From the Religious Press

"If you read the lives of the men who have best served the world and brought it forward out of darkness into truth and righteousness, and perhaps left behind them imperishable names," says Rev. J. M. Greenough, "you will find invariably that they have been men richly endowed with this grace of patient continuance—full of the strong self-mastery which can work steadily for a far-off result; which does not demand its day's wages always in the evening time; which is not discouraged because the wages are long withheld; men who were not intoxicated with swift success, or disheartened by momentary defeats; who did nothing by easy brilliant leaps, but everything by painful, unresting toil, and who had infinite reliance on the Divine Justice, which is ever on the side of honest labor and patient hope. There are no lives worth reading which have not been based and built up on these qualities. The great teachers from whom the world has learned everything that is worth knowing were men who had laid to heart the eternal principle, that nothing worthy can be done without persistent work and waiting. They believed that the human heart moves slowly towards the truth; that it must be 'precept upon precept, line upon line, line upon line; here a little, and there a little.' The world moves, but always with stolid resistance and sluggish feet, and those who push it forward must do it in the spirit of the Greatest Teacher. 'In your patience possess ye your souls.' By those words all great thinkers and workers have been swayed and inspired." —The Watchman (Baptist)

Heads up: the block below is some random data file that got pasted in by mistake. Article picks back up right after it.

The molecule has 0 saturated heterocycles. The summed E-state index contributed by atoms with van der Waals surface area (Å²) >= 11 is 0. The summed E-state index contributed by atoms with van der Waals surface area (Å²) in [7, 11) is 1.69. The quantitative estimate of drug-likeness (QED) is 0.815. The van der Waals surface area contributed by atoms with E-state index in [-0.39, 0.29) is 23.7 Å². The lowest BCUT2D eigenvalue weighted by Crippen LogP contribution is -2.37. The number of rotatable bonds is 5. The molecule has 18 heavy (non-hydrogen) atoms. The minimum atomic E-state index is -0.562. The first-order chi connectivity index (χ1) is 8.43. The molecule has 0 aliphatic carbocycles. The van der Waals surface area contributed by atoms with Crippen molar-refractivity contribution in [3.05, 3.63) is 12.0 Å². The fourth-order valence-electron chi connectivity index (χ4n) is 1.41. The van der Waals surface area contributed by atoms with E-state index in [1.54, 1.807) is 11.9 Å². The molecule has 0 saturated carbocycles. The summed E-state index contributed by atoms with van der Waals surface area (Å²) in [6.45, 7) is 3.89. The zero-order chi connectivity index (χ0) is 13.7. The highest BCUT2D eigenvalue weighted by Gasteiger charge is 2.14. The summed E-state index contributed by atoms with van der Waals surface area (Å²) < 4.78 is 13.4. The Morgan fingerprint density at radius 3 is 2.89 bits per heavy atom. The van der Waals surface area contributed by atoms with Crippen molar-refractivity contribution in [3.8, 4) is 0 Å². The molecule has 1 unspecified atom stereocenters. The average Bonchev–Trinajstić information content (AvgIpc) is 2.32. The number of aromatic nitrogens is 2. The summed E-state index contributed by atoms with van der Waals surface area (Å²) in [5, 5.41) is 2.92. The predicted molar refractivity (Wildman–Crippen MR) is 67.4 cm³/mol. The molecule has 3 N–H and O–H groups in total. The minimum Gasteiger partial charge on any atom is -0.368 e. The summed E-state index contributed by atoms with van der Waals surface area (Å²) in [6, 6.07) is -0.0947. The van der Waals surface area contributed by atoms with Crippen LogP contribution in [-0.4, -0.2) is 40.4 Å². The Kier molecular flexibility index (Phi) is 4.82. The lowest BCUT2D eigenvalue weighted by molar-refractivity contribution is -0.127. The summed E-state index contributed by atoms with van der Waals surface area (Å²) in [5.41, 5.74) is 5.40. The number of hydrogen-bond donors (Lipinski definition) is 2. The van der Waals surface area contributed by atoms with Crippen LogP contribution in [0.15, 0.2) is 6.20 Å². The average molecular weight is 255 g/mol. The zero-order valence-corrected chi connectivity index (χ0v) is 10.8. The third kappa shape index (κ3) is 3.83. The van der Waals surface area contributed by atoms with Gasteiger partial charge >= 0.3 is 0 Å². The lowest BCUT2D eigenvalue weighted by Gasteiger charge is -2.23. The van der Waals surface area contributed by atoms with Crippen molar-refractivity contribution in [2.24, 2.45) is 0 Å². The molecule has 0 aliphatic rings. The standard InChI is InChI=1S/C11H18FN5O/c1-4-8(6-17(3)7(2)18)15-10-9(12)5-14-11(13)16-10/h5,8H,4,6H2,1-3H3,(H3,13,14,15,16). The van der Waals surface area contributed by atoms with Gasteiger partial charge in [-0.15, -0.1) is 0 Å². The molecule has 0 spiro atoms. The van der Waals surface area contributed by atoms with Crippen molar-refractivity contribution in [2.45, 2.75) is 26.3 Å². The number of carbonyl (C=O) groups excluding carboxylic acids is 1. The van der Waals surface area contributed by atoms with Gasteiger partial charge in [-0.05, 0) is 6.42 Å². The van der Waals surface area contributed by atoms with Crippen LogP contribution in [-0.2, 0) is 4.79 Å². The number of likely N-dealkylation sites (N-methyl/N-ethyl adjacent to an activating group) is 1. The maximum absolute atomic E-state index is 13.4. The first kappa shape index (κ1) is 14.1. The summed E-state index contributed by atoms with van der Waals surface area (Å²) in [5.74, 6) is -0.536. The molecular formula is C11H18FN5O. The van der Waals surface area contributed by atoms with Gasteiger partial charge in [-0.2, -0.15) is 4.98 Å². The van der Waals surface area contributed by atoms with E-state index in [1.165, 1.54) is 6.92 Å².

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Miscellany
January 25, 1900
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